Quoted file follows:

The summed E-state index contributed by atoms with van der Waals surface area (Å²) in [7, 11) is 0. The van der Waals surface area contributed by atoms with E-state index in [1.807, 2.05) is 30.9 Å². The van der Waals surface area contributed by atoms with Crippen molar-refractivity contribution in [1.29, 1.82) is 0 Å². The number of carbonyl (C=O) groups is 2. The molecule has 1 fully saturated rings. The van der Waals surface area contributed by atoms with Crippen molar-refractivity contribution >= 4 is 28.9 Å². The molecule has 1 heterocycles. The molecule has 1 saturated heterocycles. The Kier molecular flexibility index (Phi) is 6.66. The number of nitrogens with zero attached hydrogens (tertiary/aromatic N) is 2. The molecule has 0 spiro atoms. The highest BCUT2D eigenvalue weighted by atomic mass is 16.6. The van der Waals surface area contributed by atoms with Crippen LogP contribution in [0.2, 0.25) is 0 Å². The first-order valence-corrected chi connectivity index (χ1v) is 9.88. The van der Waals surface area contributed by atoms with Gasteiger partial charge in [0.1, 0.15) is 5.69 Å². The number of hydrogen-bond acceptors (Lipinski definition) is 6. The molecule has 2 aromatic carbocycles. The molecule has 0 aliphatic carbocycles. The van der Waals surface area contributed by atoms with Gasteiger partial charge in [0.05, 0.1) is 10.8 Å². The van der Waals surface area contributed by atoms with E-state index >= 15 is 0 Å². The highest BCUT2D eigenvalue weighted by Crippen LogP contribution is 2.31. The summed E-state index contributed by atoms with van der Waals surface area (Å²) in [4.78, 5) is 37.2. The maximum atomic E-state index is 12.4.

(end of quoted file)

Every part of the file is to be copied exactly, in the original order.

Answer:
The summed E-state index contributed by atoms with van der Waals surface area (Å²) in [7, 11) is 0. The van der Waals surface area contributed by atoms with E-state index in [1.807, 2.05) is 30.9 Å². The van der Waals surface area contributed by atoms with Crippen molar-refractivity contribution in [1.29, 1.82) is 0 Å². The number of carbonyl (C=O) groups is 2. The molecule has 1 fully saturated rings. The van der Waals surface area contributed by atoms with Crippen molar-refractivity contribution >= 4 is 28.9 Å². The molecule has 1 heterocycles. The molecule has 1 saturated heterocycles. The Kier molecular flexibility index (Phi) is 6.66. The number of nitrogens with zero attached hydrogens (tertiary/aromatic N) is 2. The molecule has 0 spiro atoms. The highest BCUT2D eigenvalue weighted by atomic mass is 16.6. The van der Waals surface area contributed by atoms with Crippen LogP contribution in [0.2, 0.25) is 0 Å². The first-order valence-corrected chi connectivity index (χ1v) is 9.88. The van der Waals surface area contributed by atoms with Gasteiger partial charge in [0.1, 0.15) is 5.69 Å². The number of hydrogen-bond acceptors (Lipinski definition) is 6. The molecule has 2 aromatic carbocycles. The molecule has 0 aliphatic carbocycles. The van der Waals surface area contributed by atoms with Gasteiger partial charge in [0.05, 0.1) is 10.8 Å². The van der Waals surface area contributed by atoms with E-state index >= 15 is 0 Å². The highest BCUT2D eigenvalue weighted by Crippen LogP contribution is 2.31. The summed E-state index contributed by atoms with van der Waals surface area (Å²) in [4.78, 5) is 37.2. The maximum atomic E-state index is 12.4.